On The Glenn Show, Ann and Glenn look back on 2012—but wait, is all this year-in-review stuff a waste of time? They discuss what the election was really about, and the inherently non-rational aspect of politics. Ann sermonizes on the response to the Newtown shooting. Glenn insists that the children killed in Newtown and young people killed as a result of drug violence in Chicago are equally innocent victims. Has the press given Obama a pass on Benghazi and drone strikes? Finally, Glenn endorses Quentin Tarantino’s controversial new movie, Django Unchained.
On The Glenn Show, Glenn asks Harold whether social science can make sense of the massacre in Newtown. Harold is disturbed by the way that gun manufacturers advertise their wares and by the “fundamental unreasonableness” of many gun enthusiasts. They also debunk some pernicious myths about guns. Looking back at the election, Harold tries to cure Glenn of his political cynicism. Glenn expresses skepticism about the triumphal narrative of immigration reform. They close with a personal discussion of the generational divide over issues like same-sex marriage.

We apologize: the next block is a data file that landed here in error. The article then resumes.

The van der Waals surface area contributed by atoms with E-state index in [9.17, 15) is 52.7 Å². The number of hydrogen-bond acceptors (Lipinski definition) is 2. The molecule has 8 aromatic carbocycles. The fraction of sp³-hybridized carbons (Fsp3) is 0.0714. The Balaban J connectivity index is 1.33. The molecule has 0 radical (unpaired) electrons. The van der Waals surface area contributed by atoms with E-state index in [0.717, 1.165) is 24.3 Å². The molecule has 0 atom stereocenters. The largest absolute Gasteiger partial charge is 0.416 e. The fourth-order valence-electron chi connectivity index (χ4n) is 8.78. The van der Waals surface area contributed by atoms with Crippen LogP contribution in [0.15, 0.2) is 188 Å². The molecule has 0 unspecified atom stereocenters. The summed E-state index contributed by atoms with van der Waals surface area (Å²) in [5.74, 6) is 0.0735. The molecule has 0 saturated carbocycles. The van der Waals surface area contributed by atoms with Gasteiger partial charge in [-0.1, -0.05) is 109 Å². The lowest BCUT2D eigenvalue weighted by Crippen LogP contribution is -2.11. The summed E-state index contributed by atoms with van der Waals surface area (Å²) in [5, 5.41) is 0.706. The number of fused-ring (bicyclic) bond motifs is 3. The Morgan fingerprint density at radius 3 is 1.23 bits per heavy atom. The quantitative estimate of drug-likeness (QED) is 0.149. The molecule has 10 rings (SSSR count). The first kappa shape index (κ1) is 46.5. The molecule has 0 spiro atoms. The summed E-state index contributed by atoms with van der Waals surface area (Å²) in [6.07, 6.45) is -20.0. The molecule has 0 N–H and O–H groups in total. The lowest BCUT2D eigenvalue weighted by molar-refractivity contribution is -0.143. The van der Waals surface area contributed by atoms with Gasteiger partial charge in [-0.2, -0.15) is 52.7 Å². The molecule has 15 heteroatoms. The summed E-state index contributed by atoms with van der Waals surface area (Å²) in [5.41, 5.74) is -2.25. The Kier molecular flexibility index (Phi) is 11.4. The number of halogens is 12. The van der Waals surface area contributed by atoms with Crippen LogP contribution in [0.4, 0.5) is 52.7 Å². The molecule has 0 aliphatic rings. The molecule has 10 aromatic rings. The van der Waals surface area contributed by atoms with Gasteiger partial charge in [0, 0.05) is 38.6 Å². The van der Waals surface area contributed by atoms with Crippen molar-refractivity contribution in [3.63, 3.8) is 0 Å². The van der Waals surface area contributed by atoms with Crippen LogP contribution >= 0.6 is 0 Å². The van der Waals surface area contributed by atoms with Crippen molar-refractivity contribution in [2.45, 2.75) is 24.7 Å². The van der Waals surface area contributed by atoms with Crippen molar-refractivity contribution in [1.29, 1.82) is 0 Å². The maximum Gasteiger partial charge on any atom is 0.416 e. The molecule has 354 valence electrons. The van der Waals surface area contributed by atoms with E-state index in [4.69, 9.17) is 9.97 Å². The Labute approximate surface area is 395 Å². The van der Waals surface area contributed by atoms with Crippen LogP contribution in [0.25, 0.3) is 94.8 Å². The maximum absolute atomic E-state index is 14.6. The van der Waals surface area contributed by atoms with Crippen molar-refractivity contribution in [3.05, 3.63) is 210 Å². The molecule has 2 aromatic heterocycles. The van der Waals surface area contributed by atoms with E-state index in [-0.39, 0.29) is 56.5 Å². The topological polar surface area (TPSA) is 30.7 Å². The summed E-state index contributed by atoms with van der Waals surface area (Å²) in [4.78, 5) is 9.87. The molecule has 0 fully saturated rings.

Corey acts as host of The Glenn Show, interviewing Glenn about his writings on race and affirmative action. Going back forty years, Glenn explains the evolution of his views on the legitimacy of racial preferences. Corey asks about the objection that affirmative action stigmatizes its beneficiaries. Corey notes that there was a time “when affirmative action was white.” The two disagree about Chief Justice Roberts’s view that legally enforced segregation in the past is necessary to justify racial assignment of students to public schools in the present. Glenn stresses the importance and ineradicable nature of racial discrimination in the intimate private sphere. Glenn considers what he would say to the more conservative Glenn of the 1980s. They conclude by discussing the so-called “mismatch hypothesis.”